The first ever Wikimedia meetups in the UK took place all the way back in June 2004, when at least 25 Wikipedians gathered in St. James's Park first to hear Jimmy Wales speak on all things Wikimedia, before a quiz, then visit to a pub and finally meal at a restaurant. Since then, meetups have also taken place in Birmingham, Manchester, Edinburgh, Cambridge, Bristol, Liverpool, Coventry, Monmouth, Cardiff, Reading, Oxford, Brighton, Nottingham, Glasgow, and Chester. While not all meetups have happened as regularly as London, which has to date taken place 72 times, and on a monthly basis since April 2008, new meetups have been springing up in different parts of the country.
Aside from the four new meetups that have already taken place earlier in the year, a first meetup is scheduled for Newcastle on 15 September and Leeds on 5 October. While celebrating the hosts of new meetups, it is important not to forget the continual success of the existing ones. In September, Wikimedians are planning to meet in London and Oxford on Sunday the 8th, with Liverpool on Saturday 21st. Manchester has already been scheduled for Saturday 19 October.
If you are wanting to attend a meetup, but there isn't one happening near you, you can organise one! All you have to do is decide on a date and a suitable venue, create the appropriate page on Meta-Wiki based on existing pages and add links to it on the various meetups page on Meta-Wiki and Wikipedia. The chapter can help you advertise your new meetup and even send you some merchandise to hand out to your fellow Wikimedians.
Contact volunteeringwikimedia.org.uk with any questions
Focus on individuals: Wikimania 2013 team
Wikimania 2013 took place in Hong Kong on 7–11 August, which by all accounts was overall a great success. Congratulations and thank you are due to everyone who played a part in bringing together our global community of Wikimedians for such an amazing week of conference.
We would also like to thank all our scholarships recipients who attended for not only contributing to the conference itself, but also staffing the chapter's stall at the Chapters Village. Without them, the chapter would not had been able to represent ourselves as successfully as we did to the rest of the Wikimedia community.
In particular, we would like to highlight the excellent work done by Rock drum ahead of the conference spending some time with a few of the staff making a short video to show at the conference. All the staff here at the office think Rock drum did a marvellous job, take a look yourself and let us know what you think.
Wikimedia UK Grants Programme
Learn all about our Grants Programme
Wikimedia UK supports its members and the wider community by funding activities in line with its charitable objectives in a number of different ways. For requests ranging in value from £5 to £250, we have a lightweight process of Microgrants. These are ideal for things such as in-depth books on a topic to improve articles on Wikipedia, funding to hold a stall at a university's Freshers' Fair, or train tickets to travel around a city taking interesting photographs to be uploaded to Wikimedia Commons.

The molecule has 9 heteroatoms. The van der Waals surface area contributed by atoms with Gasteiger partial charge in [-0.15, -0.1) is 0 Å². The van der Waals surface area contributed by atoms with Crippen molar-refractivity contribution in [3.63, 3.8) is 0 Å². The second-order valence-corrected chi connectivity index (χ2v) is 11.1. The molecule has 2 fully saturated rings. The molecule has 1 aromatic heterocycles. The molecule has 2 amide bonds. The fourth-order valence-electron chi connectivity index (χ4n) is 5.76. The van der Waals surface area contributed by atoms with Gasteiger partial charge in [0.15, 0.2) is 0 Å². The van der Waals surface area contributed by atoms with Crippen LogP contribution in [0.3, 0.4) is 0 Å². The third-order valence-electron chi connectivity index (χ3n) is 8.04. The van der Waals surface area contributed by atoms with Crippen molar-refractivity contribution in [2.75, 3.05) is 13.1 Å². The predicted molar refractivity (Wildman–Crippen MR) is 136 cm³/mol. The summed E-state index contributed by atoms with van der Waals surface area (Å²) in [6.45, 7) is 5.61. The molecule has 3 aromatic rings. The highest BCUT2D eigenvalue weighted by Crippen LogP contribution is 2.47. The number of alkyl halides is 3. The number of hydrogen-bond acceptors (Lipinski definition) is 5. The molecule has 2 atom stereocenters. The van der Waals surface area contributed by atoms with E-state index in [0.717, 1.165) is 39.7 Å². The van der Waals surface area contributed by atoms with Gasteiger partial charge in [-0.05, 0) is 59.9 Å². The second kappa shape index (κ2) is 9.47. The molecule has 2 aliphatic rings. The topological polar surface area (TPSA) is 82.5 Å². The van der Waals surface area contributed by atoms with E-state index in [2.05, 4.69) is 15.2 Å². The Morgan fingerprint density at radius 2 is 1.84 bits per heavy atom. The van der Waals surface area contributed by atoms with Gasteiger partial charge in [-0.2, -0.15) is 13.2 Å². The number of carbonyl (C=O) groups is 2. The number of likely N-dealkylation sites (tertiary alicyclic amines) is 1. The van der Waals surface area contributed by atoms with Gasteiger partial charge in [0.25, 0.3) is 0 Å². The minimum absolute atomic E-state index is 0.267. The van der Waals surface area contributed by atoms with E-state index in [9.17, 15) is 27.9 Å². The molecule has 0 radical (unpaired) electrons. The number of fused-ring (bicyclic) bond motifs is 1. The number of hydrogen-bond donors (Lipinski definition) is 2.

Macrogrants are designed for grants between £250 and £2,000. Like Microgrants, applications by members are reviewed by the Grants Committee consisting of staff, trustee and other community member, who make a recommendation to the Chief Executive. An example of a request is the recent application for a WLM prize fund.
In addition to grants, we also offer specific scholarships to attend international conferences and meetings. These cover the costs of travelling, accommodation, subsistence and registration fees. Application process for these varies, given after a competitive process open to all community members. Over the last year, we have awarded scholarships to Amsterdam Hackathon, WikiSym+OpenSym, Wikimania, and State of the Map.
Review: Wikimedian in Residence at the National Library of Scotland
Ally Crockford writes about her first month at the National Library of Scotland
My first introduction to Wikipedia was inspired by a job prospect. A contract as editor for an external wiki aimed at entrepreneurs called 'Entrepedia.org' was announced on the University of Edinburgh careers website. I was in the first year of an English Literature PhD programme at the university at that time, an international student (I'm originally from Canada) rather in need of rent money. I was also, at least as I considered myself, reasonably articulate and not a complete technological dunce, so I thought it was a good fit, and as I was offered the job it seems someone agreed. To learn more about the potential offered by a wiki, I joined Wikipedia. I was not bold: I was most decidedly timid.
I only made a few minor edits, though I scrolled through article source code with great fascination. Once the contract ended and the demands of a full-time research and part-time teaching schedule took hold, my contributions stopped altogether, and my username was lost from both e-mail archives and memory. Five and a half years (and one PhD) later, I returned to Wikipedia, once again inspired by a job description, this time for the position of Wikimedian-in-Residence at the National Library of Scotland. I was alerted this time by an innocuous Facebook post, and as an Open Knowledge advocate and frequent presence in the NLS Reading Rooms I leapt at the opportunity, and I cannot believe how fortunate I was to be offered the job. I have been amazed to see some of the incredible changes and developments that have taken place in the Wikimedia world since last I looked behind the scenes. It is a more expansive and mature resource and community than I remember, though I feel that is more likely because of my own maturing interests and opinions. In any case I am so grateful to have been given that little push back into contributing.